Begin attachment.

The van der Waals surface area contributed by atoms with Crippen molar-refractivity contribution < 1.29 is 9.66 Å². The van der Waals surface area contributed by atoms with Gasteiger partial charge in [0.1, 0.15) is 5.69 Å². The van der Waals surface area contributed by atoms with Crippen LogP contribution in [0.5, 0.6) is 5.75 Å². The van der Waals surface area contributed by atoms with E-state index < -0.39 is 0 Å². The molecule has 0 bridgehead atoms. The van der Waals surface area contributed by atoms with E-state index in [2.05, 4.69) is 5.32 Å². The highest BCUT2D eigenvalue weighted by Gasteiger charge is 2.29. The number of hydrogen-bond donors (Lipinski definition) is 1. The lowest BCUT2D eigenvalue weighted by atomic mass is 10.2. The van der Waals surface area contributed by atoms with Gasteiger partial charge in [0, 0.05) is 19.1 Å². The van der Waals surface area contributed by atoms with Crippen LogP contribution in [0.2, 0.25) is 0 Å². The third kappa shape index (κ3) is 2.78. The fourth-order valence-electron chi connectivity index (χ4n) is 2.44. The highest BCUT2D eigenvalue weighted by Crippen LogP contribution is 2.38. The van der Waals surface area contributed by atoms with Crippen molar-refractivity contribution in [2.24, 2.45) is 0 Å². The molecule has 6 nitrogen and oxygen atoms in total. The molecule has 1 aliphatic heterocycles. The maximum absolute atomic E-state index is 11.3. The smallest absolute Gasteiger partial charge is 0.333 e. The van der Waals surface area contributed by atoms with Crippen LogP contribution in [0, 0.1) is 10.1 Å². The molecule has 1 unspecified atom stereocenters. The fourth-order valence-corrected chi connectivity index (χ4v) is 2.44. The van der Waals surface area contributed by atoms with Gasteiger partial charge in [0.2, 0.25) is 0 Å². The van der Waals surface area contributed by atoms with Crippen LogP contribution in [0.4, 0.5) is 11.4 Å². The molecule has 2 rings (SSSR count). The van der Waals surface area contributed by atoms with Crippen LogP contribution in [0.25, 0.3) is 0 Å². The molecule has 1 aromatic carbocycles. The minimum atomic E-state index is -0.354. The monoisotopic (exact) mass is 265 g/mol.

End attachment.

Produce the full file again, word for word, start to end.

The van der Waals surface area contributed by atoms with Crippen molar-refractivity contribution < 1.29 is 9.66 Å². The van der Waals surface area contributed by atoms with Gasteiger partial charge in [0.1, 0.15) is 5.69 Å². The van der Waals surface area contributed by atoms with Crippen LogP contribution in [0.5, 0.6) is 5.75 Å². The van der Waals surface area contributed by atoms with E-state index < -0.39 is 0 Å². The molecule has 0 bridgehead atoms. The van der Waals surface area contributed by atoms with E-state index in [2.05, 4.69) is 5.32 Å². The highest BCUT2D eigenvalue weighted by Gasteiger charge is 2.29. The number of hydrogen-bond donors (Lipinski definition) is 1. The lowest BCUT2D eigenvalue weighted by atomic mass is 10.2. The van der Waals surface area contributed by atoms with Gasteiger partial charge in [0, 0.05) is 19.1 Å². The van der Waals surface area contributed by atoms with Crippen LogP contribution in [0.2, 0.25) is 0 Å². The third kappa shape index (κ3) is 2.78. The fourth-order valence-electron chi connectivity index (χ4n) is 2.44. The highest BCUT2D eigenvalue weighted by Crippen LogP contribution is 2.38. The van der Waals surface area contributed by atoms with Crippen molar-refractivity contribution in [2.24, 2.45) is 0 Å². The molecule has 6 nitrogen and oxygen atoms in total. The molecule has 1 aliphatic heterocycles. The maximum absolute atomic E-state index is 11.3. The smallest absolute Gasteiger partial charge is 0.333 e. The van der Waals surface area contributed by atoms with Crippen LogP contribution in [0, 0.1) is 10.1 Å². The molecule has 1 unspecified atom stereocenters. The fourth-order valence-corrected chi connectivity index (χ4v) is 2.44. The van der Waals surface area contributed by atoms with Gasteiger partial charge in [0.2, 0.25) is 0 Å². The van der Waals surface area contributed by atoms with Crippen LogP contribution in [0.4, 0.5) is 11.4 Å². The molecule has 2 rings (SSSR count). The van der Waals surface area contributed by atoms with Crippen LogP contribution in [0.25, 0.3) is 0 Å². The molecule has 1 aromatic carbocycles. The minimum atomic E-state index is -0.354. The monoisotopic (exact) mass is 265 g/mol.